Texas Makes Move to Lure Companies to the State to Enhance Its Biotech Industry
During his two years in office, former Texas Secretary of State Rolando Pablos flexed the muscles of his office to make recruiting biotech and pharma companies a priority.
During an interview with BioSpace two years ago, Pablos shares his strategy for luring the biotech industry to the Lone Star State, which included not only touting the state’s business-friendly climate, but also the existing biotech infrastructure in the state, such as The University of Texas MD Anderson Cancer Center or Texas Children’s Hospital. During that interview conducted at the 2017 BIO convention in San Diego, Pablos said the delegation he led to the week-long event was reaching out to U.S.-based companies as well as foreign trade leaders for potential deals.
The legwork Pablos helped put in place, has made Texas a popular hub for companies to set up shop. But the recruitment mission that Pablos was on two years ago at BIO, continues. Recently, in San Antonio, incentive packages were approved to transform a former warehouse into VelocityTx’s new life sciences innovation center. According to the report, VelocityTX anticipates the renovated space to become an “anchor for a larger innovation district” in the city. As it grows, VelocityTX anticipates such a district could support up to 660 jobs.
That life sciences center in San Antonio isn’t the only recruitment being undertaken in Texas. Robert Allen, president and chief executive officer of the Texas Economic Development Corp., has been big game hunting in the Bay Area. In a recent interview with the San Francisco Business Times, Allen said he was sharing the benefits of life in Texas for companies, including tax advantages for corporations, as well as a lack of no personal income taxes. Allen said that’s a message that typically goes over well in states like California that have higher taxes and high costs of living.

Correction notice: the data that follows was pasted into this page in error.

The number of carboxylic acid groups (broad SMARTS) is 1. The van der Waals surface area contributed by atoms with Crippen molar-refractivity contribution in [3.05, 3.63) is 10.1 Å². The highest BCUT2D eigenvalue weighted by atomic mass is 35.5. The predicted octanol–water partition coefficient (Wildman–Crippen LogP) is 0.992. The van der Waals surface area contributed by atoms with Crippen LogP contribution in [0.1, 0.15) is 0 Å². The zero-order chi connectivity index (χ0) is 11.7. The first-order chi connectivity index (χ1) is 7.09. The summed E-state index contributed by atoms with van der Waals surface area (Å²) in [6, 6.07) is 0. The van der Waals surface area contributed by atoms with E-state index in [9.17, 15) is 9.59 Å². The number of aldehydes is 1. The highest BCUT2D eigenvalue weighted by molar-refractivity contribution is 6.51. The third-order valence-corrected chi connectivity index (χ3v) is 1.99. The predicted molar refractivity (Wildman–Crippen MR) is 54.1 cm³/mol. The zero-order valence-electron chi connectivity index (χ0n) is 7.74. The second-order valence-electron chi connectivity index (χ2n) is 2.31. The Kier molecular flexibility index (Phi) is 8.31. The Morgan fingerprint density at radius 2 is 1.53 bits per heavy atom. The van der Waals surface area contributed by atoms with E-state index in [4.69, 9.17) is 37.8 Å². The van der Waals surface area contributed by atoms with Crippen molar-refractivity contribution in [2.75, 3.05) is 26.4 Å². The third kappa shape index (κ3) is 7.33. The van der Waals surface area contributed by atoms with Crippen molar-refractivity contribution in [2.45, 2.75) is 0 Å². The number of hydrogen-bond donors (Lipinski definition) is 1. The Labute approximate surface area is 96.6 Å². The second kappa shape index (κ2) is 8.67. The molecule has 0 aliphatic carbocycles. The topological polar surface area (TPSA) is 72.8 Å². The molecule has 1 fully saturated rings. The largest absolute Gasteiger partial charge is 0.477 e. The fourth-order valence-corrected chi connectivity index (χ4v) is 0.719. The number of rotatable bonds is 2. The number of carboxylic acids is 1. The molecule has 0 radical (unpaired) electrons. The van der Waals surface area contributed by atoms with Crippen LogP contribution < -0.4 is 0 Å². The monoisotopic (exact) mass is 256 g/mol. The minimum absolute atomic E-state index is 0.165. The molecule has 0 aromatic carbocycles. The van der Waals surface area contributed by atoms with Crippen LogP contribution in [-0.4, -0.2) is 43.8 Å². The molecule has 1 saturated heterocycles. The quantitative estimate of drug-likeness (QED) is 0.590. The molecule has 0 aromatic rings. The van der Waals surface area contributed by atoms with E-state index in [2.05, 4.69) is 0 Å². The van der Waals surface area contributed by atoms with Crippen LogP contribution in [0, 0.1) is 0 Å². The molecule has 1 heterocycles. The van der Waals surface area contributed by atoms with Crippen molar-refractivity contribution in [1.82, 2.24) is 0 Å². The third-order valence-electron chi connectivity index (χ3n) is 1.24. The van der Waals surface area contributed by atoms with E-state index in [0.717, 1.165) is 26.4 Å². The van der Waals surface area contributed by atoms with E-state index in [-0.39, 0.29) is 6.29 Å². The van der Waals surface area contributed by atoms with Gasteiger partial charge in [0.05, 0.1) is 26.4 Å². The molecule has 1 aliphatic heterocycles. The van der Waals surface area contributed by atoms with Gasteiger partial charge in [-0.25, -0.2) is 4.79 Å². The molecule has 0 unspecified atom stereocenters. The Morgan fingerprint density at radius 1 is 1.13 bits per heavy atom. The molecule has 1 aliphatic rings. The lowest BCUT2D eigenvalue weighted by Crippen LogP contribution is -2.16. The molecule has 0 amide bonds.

Recently, two Bay Area giants announced their intentions to move to Texas. In November, healthcare giant McKesson announced plans to move its headquarters to Las Colinas, Texas. The company said the move will allow it to expand on its presence in the Dallas area. McKesson’s Las Colinas campus is already a key hub for the company and the move is expected to be completed by April 1. In September, Core-Mark Holding Co. also announced plans to leave San Francisco for Dallas. According to CNS News, CEO Scott McPherson said moving to Dallas will provide savings in operating costs, lower taxes and is more central to what the company does as a nationwide business.
It’s that kind of success in bagging big game like McKesson and Core-Mark that Allen was hoping to build upon during his visit to the Bay Area. The Business Times said Allen had not only set his sights on large companies, but also small and mid-sized organizations as well. Allen did not disclose which companies he was speaking with during his trip, the Business Times added.
While Allen and others promote Texas as a potential home for companies, there have been a few setbacks for the area as well. In November, Allergan announced plans to halt a planned $200 million investment in its Waco, Texas plant that manufactures the company’s second-best-selling drug, Restasis (cyclosporine ophthalmic emulsion), a treatment for dry eyes. The company halted the expansion, which would have increased production capacity by more than 50 percent and created more than 100 jobs, due to fallout from a scheme to transfer the patent rights to the drug to the Saint Regis Mohawk Tribe in New York in order to stave off competition.
In September, Alcon, the Novartis eye care business, announced it was leaving its longtime home of Texas for Switzerland. The company said it will move its corporate headquarters from Fort Worth to Geneva following the spinoff from Novartis. The Swiss city will be the primary home for Alcon's senior corporate leadership and other corporate and commercial functions.